Institute of Astronomy

Press Releases

219 million stars: Astronomers release most detailed catalogue ever made of the visible Milky Way

Published on 16/09/2014 
A density map of part of the Milky Way disk, constructed from IPHAS data. 

A new catalogue of the visible part of the northern part of our home Galaxy, the Milky Way, includes no fewer than 219 million stars. Geert Barentsen of the University of Hertfordshire led a team, including members of the IoA, Cambridge, who assembled the catalogue in a ten year programme using the Isaac Newton Telescope (INT) on La Palma in the Canary Islands. Their work appears today in the journal Monthly Notices of the Royal Astronomical Society.

Gaia discovers its first supernova

Published on 12/09/2014 

Image caption: An artist’s impression of a Type Ia supernova – the explosion of a white dwarf locked in a binary system with a companion star (Credit: ESA/ATG medialab/C. Carreau). The inset figure shows a low-resolution spectrum obtained with the photometric instrument on Gaia of the supernova. (Credits: ESA/Gaia/DPAC/N. Blagorodnova).

NASA's NuSTAR Sees Rare Blurring of Black Hole Light

Published on 08/08/2014 

A big, spinning black hole blurs light

Highest-precision measurement of water in planet outside the solar system

Published on 22/07/2014 

Highest-precision measurement of water in planet outside the solar system

The discovery of water vapour in the atmospheres of three exoplanets includes the most precise measurement of any chemical in a planet outside the solar system, and has major implications for planet formation and the search for water on Earth-like habitable exoplanets in future.

Astronomers create first realistic virtual universe

Published on 07/05/2014 

Tracking 13 billion years of cosmic evolution, astronomers have created the first realistic virtual simulation of the Universe.

A newly-developed computer simulation has created the first realistic version of the Universe, enabling researchers to understand how galaxies, black holes and other cosmic phenomena developed from shortly after the Big Bang to the present day.

Stellar Stuff - Gaia Live in Schools

Published on 24/03/2014 

An IoA, Cambridge-led outreach project is connecting over 2,200 pupils with the excitement of ESA’s Gaia mission through a Q&A session that will take place tomorrow with the discussion streamed live to schools throughout Europe.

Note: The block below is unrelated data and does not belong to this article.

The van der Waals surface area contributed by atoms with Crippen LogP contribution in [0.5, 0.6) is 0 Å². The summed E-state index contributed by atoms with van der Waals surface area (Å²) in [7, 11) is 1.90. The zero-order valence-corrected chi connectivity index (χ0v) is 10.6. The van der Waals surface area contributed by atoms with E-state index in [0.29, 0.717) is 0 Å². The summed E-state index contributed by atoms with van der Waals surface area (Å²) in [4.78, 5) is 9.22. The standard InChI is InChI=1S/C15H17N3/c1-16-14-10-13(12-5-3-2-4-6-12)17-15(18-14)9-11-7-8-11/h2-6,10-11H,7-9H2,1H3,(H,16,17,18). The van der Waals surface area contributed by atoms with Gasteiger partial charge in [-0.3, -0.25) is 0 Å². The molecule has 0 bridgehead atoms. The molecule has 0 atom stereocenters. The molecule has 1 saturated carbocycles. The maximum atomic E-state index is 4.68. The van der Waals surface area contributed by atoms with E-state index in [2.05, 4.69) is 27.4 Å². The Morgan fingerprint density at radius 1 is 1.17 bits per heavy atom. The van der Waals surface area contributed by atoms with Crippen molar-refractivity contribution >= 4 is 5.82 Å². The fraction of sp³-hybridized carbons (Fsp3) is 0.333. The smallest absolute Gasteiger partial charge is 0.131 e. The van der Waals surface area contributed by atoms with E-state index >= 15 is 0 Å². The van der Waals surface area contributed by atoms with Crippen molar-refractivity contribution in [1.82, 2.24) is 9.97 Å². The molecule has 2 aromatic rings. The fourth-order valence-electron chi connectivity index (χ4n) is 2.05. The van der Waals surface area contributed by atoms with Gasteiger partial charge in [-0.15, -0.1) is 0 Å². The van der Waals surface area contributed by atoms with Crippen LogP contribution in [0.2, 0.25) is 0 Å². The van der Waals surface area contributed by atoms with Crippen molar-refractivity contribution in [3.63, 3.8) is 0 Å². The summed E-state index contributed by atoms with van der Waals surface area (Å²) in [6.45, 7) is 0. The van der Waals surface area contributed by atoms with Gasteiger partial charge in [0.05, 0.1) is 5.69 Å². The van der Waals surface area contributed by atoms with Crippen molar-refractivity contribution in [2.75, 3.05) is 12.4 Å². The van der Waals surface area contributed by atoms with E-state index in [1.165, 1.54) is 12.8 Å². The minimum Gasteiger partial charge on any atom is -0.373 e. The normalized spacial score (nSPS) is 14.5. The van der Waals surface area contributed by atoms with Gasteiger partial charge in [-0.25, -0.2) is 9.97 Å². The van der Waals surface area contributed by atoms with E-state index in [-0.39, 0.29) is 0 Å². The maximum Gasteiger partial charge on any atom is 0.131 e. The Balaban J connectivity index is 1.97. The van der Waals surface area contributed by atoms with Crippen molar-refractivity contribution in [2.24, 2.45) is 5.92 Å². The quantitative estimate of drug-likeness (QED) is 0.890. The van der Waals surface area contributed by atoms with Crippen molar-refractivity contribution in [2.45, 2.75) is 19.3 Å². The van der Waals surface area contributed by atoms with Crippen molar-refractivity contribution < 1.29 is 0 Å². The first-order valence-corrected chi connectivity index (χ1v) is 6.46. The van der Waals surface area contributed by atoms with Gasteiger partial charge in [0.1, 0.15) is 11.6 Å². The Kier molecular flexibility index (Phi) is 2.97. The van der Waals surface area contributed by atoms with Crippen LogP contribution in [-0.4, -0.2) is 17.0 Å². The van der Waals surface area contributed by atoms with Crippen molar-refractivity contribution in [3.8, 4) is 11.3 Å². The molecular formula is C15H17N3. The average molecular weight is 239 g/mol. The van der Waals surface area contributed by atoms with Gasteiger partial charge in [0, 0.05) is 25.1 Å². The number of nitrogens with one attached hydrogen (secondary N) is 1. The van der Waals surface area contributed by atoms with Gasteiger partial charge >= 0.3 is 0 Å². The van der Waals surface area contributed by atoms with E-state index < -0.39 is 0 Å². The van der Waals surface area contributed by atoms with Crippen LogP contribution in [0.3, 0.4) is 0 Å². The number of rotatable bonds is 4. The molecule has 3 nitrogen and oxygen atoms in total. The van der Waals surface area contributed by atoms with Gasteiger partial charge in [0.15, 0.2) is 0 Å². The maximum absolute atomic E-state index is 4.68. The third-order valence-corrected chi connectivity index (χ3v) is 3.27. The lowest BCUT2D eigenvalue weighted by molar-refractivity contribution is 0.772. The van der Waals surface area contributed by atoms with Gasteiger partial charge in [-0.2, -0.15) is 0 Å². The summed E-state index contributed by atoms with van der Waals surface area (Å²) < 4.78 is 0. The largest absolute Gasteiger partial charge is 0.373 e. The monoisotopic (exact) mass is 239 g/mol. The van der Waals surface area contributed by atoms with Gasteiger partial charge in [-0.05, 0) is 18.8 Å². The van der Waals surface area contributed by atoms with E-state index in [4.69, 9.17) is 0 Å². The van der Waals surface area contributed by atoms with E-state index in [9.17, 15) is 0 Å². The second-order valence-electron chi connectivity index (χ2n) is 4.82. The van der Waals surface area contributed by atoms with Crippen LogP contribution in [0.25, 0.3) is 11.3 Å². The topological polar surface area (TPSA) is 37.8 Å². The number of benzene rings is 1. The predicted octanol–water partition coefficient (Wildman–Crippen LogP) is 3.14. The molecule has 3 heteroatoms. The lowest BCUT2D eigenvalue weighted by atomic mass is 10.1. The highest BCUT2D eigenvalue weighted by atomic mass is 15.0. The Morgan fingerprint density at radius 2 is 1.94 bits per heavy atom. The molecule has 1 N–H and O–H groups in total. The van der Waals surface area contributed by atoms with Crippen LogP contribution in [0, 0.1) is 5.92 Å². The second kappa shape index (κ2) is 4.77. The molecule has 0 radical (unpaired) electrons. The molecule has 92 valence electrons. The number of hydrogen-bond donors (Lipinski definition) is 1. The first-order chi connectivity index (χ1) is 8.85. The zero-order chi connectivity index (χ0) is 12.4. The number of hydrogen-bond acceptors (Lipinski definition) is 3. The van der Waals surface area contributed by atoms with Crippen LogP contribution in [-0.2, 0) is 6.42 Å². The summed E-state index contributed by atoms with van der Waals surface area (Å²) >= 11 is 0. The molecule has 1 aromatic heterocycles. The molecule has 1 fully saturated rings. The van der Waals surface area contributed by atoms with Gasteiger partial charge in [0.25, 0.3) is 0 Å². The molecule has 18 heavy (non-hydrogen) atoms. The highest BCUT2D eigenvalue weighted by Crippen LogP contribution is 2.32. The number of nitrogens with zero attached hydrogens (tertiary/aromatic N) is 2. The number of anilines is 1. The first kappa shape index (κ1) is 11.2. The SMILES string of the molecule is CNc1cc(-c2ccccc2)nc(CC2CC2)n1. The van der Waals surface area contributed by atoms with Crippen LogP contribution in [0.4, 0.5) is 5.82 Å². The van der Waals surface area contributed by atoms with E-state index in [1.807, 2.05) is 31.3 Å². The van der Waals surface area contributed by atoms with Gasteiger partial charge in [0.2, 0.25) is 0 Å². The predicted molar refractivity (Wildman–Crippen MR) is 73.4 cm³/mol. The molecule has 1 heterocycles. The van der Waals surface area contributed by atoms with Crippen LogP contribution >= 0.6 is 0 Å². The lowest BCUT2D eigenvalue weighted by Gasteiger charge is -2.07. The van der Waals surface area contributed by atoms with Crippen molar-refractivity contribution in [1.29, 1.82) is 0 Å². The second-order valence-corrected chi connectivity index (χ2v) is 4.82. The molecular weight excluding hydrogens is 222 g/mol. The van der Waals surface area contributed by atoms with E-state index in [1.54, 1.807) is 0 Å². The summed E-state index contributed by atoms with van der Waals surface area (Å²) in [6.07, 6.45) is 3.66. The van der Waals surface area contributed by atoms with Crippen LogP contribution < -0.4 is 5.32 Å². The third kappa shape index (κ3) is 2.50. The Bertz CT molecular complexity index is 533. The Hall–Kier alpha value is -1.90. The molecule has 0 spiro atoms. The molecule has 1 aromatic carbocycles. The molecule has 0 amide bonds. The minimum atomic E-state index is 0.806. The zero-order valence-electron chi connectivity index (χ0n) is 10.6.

Will Gaia discover habitable planets similar to the Earth? Is the Universe infinite? Could Gaia be hit by a piece of space debris as in the film Gravity? How many planets are there in the Milky Way?

Galactic gas caused by colliding comets suggests mystery ‘shepherd’ exoplanet

Published on 06/03/2014 

Latest research has uncovered a massive clump of carbon monoxide in a young solar system. The gas is the result of near constant collisions of icy comets – suggesting vast swarms of tightly packed comets in thrall to the gravitational pull of an as-yet-unseen exoplanet.

Gaia-ESO data suggest Milky Way may have formed ‘inside-out’, and provide new insights into Galactic evolution

Published on 19/01/2014 

Gaia-ESO data show Milky Way may have formed ‘inside-out’, and provide new insight into Galactic evolution

Research on first data release from Gaia-ESO project suggests the Milky Way formed by expanding out from the centre, and reveals new insights into the way our Galaxy was assembled.

Are a companion's comets a key to a curious exoplanet system?

Published on 17/12/2013 

The nearby star Fomalhaut A hosts the most famous planetary system outside our own Solar System, containing both an exoplanet and a spectacular ring of comets. Today, an international team of astronomers announced a new discovery with the Herschel Space Observatory that has made this system even more intriguing; the least massive star of the three in the Fomalhaut system, Fomalhaut C, has now been found to host its own comet belt. The researchers published their results today in a letter to the journal Monthly Notices of the Royal Astronomical Society.

A New View of the Hot and Energetic Universe

Published on 28/11/2013 

A New View of the Hot and Energetic Universe

ESA selects the science theme for its next large mission

At its meeting in Paris today, the Science Programme Committee of the European Space Agency (ESA) selected the "The Hot and Energetic Universe" as the science theme for its next Large (L-class) mission, expected to be launched in 2028, with the power to address some of the most fundamental questions in modern astrophysics.